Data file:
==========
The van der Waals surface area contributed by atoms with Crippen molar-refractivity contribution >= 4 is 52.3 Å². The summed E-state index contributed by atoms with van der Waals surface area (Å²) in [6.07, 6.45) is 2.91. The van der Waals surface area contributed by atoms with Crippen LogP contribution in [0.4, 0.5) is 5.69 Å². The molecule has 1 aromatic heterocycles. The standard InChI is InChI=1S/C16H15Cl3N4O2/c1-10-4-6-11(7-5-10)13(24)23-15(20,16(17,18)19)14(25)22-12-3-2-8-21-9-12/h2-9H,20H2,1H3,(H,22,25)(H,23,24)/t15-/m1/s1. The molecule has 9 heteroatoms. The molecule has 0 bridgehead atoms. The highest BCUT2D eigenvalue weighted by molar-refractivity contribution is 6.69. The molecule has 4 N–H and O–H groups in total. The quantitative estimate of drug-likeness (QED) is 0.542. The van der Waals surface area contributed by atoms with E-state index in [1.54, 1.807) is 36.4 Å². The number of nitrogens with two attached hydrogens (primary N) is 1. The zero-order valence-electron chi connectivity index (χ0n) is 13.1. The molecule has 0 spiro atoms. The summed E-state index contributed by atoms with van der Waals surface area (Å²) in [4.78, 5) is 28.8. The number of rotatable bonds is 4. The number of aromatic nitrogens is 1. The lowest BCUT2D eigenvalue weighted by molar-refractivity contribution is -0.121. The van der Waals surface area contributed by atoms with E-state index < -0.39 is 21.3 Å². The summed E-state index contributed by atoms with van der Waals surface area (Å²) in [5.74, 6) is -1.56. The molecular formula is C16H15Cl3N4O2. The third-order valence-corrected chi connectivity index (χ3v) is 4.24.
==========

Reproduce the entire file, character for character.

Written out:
The van der Waals surface area contributed by atoms with Crippen molar-refractivity contribution >= 4 is 52.3 Å². The summed E-state index contributed by atoms with van der Waals surface area (Å²) in [6.07, 6.45) is 2.91. The van der Waals surface area contributed by atoms with Crippen LogP contribution in [0.4, 0.5) is 5.69 Å². The molecule has 1 aromatic heterocycles. The standard InChI is InChI=1S/C16H15Cl3N4O2/c1-10-4-6-11(7-5-10)13(24)23-15(20,16(17,18)19)14(25)22-12-3-2-8-21-9-12/h2-9H,20H2,1H3,(H,22,25)(H,23,24)/t15-/m1/s1. The molecule has 9 heteroatoms. The molecule has 0 bridgehead atoms. The highest BCUT2D eigenvalue weighted by molar-refractivity contribution is 6.69. The molecule has 4 N–H and O–H groups in total. The quantitative estimate of drug-likeness (QED) is 0.542. The van der Waals surface area contributed by atoms with E-state index in [1.54, 1.807) is 36.4 Å². The number of nitrogens with two attached hydrogens (primary N) is 1. The zero-order valence-electron chi connectivity index (χ0n) is 13.1. The molecule has 0 spiro atoms. The summed E-state index contributed by atoms with van der Waals surface area (Å²) in [4.78, 5) is 28.8. The number of rotatable bonds is 4. The number of aromatic nitrogens is 1. The lowest BCUT2D eigenvalue weighted by molar-refractivity contribution is -0.121. The van der Waals surface area contributed by atoms with E-state index < -0.39 is 21.3 Å². The summed E-state index contributed by atoms with van der Waals surface area (Å²) in [5.74, 6) is -1.56. The molecular formula is C16H15Cl3N4O2. The third-order valence-corrected chi connectivity index (χ3v) is 4.24.